The Government of Canada has recognized the historic significance of a Manitoban contribution to the sport of hockey.
The “Tack,” or Tackaberry skate, was invented by Brandon shoemaker George Tackaberry in 1905. Its innovative design used a moisture-resistant kangaroo hide that would not stretch, lowered the boot’s top edge, reinforced the heel and toe, and improved the arch support.
Grant Buckoski, president of Spartan Sports, said the skate was an immediate hit.
“For the first probably 30 years it was the number one skate in Canada, and then it had a competitor. But it’s been either one or two for the last 50 years,” he said.
Buckoski said the Tackaberry was the first type of skate he ever sold at his store.
“This is our 40th season, and we’ve been handling the Tack skate for the full 40 years.”
The design was purchased by CCM in 1937. Buckoski said it’s incredible the skate has lasted this long.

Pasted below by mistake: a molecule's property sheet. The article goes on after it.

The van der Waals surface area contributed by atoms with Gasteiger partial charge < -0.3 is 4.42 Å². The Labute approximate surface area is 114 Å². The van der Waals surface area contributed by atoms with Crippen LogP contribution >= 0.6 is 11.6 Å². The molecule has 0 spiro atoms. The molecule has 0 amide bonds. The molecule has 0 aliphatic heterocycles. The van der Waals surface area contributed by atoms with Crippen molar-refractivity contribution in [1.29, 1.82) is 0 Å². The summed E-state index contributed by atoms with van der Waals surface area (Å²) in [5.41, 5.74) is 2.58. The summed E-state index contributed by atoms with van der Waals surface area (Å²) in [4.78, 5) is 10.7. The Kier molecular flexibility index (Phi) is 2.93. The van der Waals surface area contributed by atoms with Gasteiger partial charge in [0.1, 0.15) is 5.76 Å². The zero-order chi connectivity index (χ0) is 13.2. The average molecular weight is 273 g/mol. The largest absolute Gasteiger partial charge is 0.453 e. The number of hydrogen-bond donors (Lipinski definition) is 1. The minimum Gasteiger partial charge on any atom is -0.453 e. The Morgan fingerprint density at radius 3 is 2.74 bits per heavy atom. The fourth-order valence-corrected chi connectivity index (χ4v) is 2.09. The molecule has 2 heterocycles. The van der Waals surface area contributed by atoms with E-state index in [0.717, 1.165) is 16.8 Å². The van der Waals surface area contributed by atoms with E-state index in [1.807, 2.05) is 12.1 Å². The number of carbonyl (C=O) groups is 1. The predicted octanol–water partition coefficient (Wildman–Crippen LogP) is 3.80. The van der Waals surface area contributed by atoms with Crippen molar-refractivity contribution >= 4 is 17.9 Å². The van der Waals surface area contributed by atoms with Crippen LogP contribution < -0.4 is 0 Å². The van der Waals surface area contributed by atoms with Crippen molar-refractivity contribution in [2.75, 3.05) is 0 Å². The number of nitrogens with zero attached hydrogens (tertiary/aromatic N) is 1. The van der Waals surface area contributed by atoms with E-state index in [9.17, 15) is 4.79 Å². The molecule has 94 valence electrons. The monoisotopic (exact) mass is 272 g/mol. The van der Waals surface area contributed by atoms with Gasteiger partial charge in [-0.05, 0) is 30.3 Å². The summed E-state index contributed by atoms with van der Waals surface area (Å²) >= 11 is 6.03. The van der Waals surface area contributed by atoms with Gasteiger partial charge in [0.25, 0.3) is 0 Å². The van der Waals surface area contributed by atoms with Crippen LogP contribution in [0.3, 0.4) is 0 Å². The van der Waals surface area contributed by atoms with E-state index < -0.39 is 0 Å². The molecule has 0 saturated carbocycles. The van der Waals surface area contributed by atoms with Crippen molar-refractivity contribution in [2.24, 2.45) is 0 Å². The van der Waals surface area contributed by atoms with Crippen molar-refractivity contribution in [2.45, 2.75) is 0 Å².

“The CCM company has gone through quite a few different ownerships. When these ownerships faded, the skate kept on going,” he said.
The Government of Canada has now recognized the invention of the Tackaberry skate as “an event of national historic significance” under Parks Canada’s National Program of Historical Commemoration.
“Tackaberry skates have a significant place in Canadian sport history and are worthy of recognition, both as an example of innovation and as an object that connects to the lived experience of many Canadians,” said Jenny Ellison with the Canadian Museum of History in a news release.
Buckoski said he loves to talk about the skate with CCM reps and customers.
“My dad had a pair of Tackaberrys, and they were a low-cut boot,” he said. “And you could see that the tendon guard, the longer strip on the back of the skate was added at a later date. Eventually, it became all in one.”
He added that it’s still a popular skate in our province.
“In our business here, it’s our number one seller. It’s definitely at the top of the list for Manitobans.”